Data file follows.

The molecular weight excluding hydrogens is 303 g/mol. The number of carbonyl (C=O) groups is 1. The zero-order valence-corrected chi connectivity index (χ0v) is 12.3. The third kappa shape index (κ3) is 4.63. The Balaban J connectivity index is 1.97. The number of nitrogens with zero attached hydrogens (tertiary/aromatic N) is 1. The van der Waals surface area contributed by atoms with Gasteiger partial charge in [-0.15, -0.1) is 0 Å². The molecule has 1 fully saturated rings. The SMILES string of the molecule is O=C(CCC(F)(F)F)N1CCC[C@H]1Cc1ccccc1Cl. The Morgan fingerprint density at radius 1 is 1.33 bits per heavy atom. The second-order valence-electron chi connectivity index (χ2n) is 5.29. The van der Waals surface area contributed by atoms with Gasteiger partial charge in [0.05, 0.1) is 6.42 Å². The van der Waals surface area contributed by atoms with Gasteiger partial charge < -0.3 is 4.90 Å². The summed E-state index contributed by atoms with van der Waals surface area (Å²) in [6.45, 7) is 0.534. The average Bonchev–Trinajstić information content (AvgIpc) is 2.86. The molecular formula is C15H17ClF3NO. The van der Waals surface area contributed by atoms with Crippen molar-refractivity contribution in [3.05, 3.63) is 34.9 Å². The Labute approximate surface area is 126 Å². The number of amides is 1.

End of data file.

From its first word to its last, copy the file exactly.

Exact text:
The molecular weight excluding hydrogens is 303 g/mol. The number of carbonyl (C=O) groups is 1. The zero-order valence-corrected chi connectivity index (χ0v) is 12.3. The third kappa shape index (κ3) is 4.63. The Balaban J connectivity index is 1.97. The number of nitrogens with zero attached hydrogens (tertiary/aromatic N) is 1. The van der Waals surface area contributed by atoms with Gasteiger partial charge in [-0.15, -0.1) is 0 Å². The molecule has 1 fully saturated rings. The SMILES string of the molecule is O=C(CCC(F)(F)F)N1CCC[C@H]1Cc1ccccc1Cl. The Morgan fingerprint density at radius 1 is 1.33 bits per heavy atom. The second-order valence-electron chi connectivity index (χ2n) is 5.29. The van der Waals surface area contributed by atoms with Gasteiger partial charge in [0.05, 0.1) is 6.42 Å². The van der Waals surface area contributed by atoms with Gasteiger partial charge < -0.3 is 4.90 Å². The summed E-state index contributed by atoms with van der Waals surface area (Å²) in [6.45, 7) is 0.534. The average Bonchev–Trinajstić information content (AvgIpc) is 2.86. The molecular formula is C15H17ClF3NO. The van der Waals surface area contributed by atoms with Crippen molar-refractivity contribution in [3.05, 3.63) is 34.9 Å². The Labute approximate surface area is 126 Å². The number of amides is 1.